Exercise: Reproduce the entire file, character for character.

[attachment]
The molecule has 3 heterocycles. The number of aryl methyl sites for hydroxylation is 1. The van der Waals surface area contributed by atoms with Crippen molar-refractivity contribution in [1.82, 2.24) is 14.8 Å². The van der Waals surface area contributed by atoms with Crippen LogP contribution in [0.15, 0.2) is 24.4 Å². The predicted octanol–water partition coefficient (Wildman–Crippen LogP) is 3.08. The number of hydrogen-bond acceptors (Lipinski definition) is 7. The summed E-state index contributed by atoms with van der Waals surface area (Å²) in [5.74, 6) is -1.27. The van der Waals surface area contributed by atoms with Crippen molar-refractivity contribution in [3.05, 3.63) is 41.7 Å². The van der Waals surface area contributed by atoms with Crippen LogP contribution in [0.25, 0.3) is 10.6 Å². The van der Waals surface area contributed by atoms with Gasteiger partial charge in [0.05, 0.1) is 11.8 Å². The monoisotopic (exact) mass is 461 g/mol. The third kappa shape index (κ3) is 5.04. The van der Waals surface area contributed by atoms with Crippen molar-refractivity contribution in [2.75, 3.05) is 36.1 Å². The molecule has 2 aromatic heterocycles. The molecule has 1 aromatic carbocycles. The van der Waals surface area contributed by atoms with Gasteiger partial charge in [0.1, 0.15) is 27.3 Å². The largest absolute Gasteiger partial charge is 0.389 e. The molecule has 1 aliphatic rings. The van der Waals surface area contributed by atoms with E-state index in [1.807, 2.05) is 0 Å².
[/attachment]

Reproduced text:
The molecule has 3 heterocycles. The number of aryl methyl sites for hydroxylation is 1. The van der Waals surface area contributed by atoms with Crippen molar-refractivity contribution in [1.82, 2.24) is 14.8 Å². The van der Waals surface area contributed by atoms with Crippen LogP contribution in [0.15, 0.2) is 24.4 Å². The predicted octanol–water partition coefficient (Wildman–Crippen LogP) is 3.08. The number of hydrogen-bond acceptors (Lipinski definition) is 7. The summed E-state index contributed by atoms with van der Waals surface area (Å²) in [5.74, 6) is -1.27. The van der Waals surface area contributed by atoms with Crippen molar-refractivity contribution in [3.05, 3.63) is 41.7 Å². The van der Waals surface area contributed by atoms with Crippen LogP contribution in [0.25, 0.3) is 10.6 Å². The van der Waals surface area contributed by atoms with Gasteiger partial charge in [0.05, 0.1) is 11.8 Å². The monoisotopic (exact) mass is 461 g/mol. The third kappa shape index (κ3) is 5.04. The van der Waals surface area contributed by atoms with Crippen molar-refractivity contribution in [2.75, 3.05) is 36.1 Å². The molecule has 2 aromatic heterocycles. The molecule has 1 aromatic carbocycles. The van der Waals surface area contributed by atoms with Gasteiger partial charge in [0.1, 0.15) is 27.3 Å². The largest absolute Gasteiger partial charge is 0.389 e. The molecule has 1 aliphatic rings. The van der Waals surface area contributed by atoms with E-state index in [1.807, 2.05) is 0 Å².